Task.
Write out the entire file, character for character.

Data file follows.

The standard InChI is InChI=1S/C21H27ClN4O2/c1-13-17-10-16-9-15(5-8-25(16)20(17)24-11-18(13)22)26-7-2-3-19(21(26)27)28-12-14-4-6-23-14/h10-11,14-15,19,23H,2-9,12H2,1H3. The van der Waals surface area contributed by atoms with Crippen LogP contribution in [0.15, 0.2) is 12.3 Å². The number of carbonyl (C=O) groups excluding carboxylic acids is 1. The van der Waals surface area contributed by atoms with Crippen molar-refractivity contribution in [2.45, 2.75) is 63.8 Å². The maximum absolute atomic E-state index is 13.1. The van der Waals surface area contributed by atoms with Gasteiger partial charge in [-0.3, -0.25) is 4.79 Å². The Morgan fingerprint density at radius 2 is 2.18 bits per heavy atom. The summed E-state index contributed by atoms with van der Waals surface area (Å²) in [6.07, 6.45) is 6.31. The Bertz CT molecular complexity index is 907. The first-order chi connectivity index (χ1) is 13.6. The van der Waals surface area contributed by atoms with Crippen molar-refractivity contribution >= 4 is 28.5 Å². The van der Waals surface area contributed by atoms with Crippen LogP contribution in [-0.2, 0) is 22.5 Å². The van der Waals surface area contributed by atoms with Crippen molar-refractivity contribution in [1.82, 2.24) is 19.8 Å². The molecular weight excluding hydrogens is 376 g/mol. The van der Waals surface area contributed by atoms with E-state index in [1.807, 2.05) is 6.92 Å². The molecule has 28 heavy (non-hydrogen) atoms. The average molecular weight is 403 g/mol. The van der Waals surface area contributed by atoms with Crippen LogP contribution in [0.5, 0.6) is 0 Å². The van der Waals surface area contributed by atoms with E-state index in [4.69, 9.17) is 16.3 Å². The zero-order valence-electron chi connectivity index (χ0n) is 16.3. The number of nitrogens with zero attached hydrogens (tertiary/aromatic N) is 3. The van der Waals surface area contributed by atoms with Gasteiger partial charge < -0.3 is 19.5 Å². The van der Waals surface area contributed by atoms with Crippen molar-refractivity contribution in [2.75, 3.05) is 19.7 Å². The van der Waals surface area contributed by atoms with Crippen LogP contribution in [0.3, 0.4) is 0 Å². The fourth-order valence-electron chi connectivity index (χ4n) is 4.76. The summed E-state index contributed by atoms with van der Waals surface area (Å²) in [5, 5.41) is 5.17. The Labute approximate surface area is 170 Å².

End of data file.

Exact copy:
The standard InChI is InChI=1S/C21H27ClN4O2/c1-13-17-10-16-9-15(5-8-25(16)20(17)24-11-18(13)22)26-7-2-3-19(21(26)27)28-12-14-4-6-23-14/h10-11,14-15,19,23H,2-9,12H2,1H3. The van der Waals surface area contributed by atoms with Crippen LogP contribution in [0.15, 0.2) is 12.3 Å². The number of carbonyl (C=O) groups excluding carboxylic acids is 1. The van der Waals surface area contributed by atoms with Crippen molar-refractivity contribution in [2.45, 2.75) is 63.8 Å². The maximum absolute atomic E-state index is 13.1. The van der Waals surface area contributed by atoms with Gasteiger partial charge in [-0.3, -0.25) is 4.79 Å². The Morgan fingerprint density at radius 2 is 2.18 bits per heavy atom. The summed E-state index contributed by atoms with van der Waals surface area (Å²) in [6.07, 6.45) is 6.31. The Bertz CT molecular complexity index is 907. The first-order chi connectivity index (χ1) is 13.6. The van der Waals surface area contributed by atoms with Crippen molar-refractivity contribution >= 4 is 28.5 Å². The van der Waals surface area contributed by atoms with Crippen LogP contribution in [-0.2, 0) is 22.5 Å². The van der Waals surface area contributed by atoms with Crippen molar-refractivity contribution in [1.82, 2.24) is 19.8 Å². The molecular weight excluding hydrogens is 376 g/mol. The van der Waals surface area contributed by atoms with E-state index in [1.807, 2.05) is 6.92 Å². The molecule has 28 heavy (non-hydrogen) atoms. The average molecular weight is 403 g/mol. The van der Waals surface area contributed by atoms with Crippen LogP contribution in [0.5, 0.6) is 0 Å². The van der Waals surface area contributed by atoms with E-state index in [4.69, 9.17) is 16.3 Å². The zero-order valence-electron chi connectivity index (χ0n) is 16.3. The number of nitrogens with zero attached hydrogens (tertiary/aromatic N) is 3. The van der Waals surface area contributed by atoms with Gasteiger partial charge < -0.3 is 19.5 Å². The van der Waals surface area contributed by atoms with Crippen molar-refractivity contribution in [2.75, 3.05) is 19.7 Å². The van der Waals surface area contributed by atoms with Crippen LogP contribution in [0.3, 0.4) is 0 Å². The fourth-order valence-electron chi connectivity index (χ4n) is 4.76. The summed E-state index contributed by atoms with van der Waals surface area (Å²) in [5, 5.41) is 5.17. The Labute approximate surface area is 170 Å².